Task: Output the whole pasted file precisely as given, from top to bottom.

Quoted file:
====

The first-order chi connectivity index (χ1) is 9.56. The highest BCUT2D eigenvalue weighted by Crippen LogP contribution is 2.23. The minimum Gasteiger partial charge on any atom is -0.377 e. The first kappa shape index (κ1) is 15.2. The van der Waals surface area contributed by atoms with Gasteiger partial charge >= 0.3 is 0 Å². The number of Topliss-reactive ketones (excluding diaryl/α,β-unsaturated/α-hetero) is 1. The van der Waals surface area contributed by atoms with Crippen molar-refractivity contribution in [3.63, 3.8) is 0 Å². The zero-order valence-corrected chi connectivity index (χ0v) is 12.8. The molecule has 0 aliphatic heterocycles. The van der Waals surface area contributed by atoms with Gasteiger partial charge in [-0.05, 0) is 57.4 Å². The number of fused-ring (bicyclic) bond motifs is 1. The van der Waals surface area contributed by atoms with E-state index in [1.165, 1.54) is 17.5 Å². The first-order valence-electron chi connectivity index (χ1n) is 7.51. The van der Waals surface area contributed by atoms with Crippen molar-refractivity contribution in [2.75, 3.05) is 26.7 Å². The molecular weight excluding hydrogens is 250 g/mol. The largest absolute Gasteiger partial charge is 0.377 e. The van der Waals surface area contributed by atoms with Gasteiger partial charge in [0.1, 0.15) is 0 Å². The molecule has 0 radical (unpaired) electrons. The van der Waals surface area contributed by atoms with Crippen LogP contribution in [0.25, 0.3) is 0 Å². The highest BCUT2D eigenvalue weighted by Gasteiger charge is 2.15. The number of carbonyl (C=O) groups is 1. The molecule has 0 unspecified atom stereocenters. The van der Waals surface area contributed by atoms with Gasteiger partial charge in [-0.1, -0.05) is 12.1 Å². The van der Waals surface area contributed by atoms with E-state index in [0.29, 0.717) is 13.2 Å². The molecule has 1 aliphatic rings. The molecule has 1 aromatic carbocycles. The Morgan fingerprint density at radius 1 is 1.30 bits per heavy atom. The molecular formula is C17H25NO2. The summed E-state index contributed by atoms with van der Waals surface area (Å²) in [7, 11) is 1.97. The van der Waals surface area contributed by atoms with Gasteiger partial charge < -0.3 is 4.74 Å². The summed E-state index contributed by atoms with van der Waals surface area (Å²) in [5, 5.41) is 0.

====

The first-order chi connectivity index (χ1) is 9.56. The highest BCUT2D eigenvalue weighted by Crippen LogP contribution is 2.23. The minimum Gasteiger partial charge on any atom is -0.377 e. The first kappa shape index (κ1) is 15.2. The van der Waals surface area contributed by atoms with Gasteiger partial charge >= 0.3 is 0 Å². The number of Topliss-reactive ketones (excluding diaryl/α,β-unsaturated/α-hetero) is 1. The van der Waals surface area contributed by atoms with Crippen molar-refractivity contribution in [3.63, 3.8) is 0 Å². The zero-order valence-corrected chi connectivity index (χ0v) is 12.8. The molecule has 0 aliphatic heterocycles. The van der Waals surface area contributed by atoms with Gasteiger partial charge in [-0.05, 0) is 57.4 Å². The number of fused-ring (bicyclic) bond motifs is 1. The van der Waals surface area contributed by atoms with E-state index in [1.165, 1.54) is 17.5 Å². The first-order valence-electron chi connectivity index (χ1n) is 7.51. The van der Waals surface area contributed by atoms with Crippen molar-refractivity contribution in [2.75, 3.05) is 26.7 Å². The molecular weight excluding hydrogens is 250 g/mol. The largest absolute Gasteiger partial charge is 0.377 e. The van der Waals surface area contributed by atoms with Gasteiger partial charge in [0.1, 0.15) is 0 Å². The molecule has 0 radical (unpaired) electrons. The van der Waals surface area contributed by atoms with Crippen LogP contribution in [0.25, 0.3) is 0 Å². The highest BCUT2D eigenvalue weighted by Gasteiger charge is 2.15. The number of carbonyl (C=O) groups is 1. The molecule has 0 unspecified atom stereocenters. The van der Waals surface area contributed by atoms with Gasteiger partial charge in [-0.1, -0.05) is 12.1 Å². The van der Waals surface area contributed by atoms with E-state index in [0.29, 0.717) is 13.2 Å². The molecule has 1 aliphatic rings. The molecule has 1 aromatic carbocycles. The Morgan fingerprint density at radius 1 is 1.30 bits per heavy atom. The molecular formula is C17H25NO2. The summed E-state index contributed by atoms with van der Waals surface area (Å²) in [7, 11) is 1.97. The van der Waals surface area contributed by atoms with Gasteiger partial charge < -0.3 is 4.74 Å². The summed E-state index contributed by atoms with van der Waals surface area (Å²) in [5, 5.41) is 0.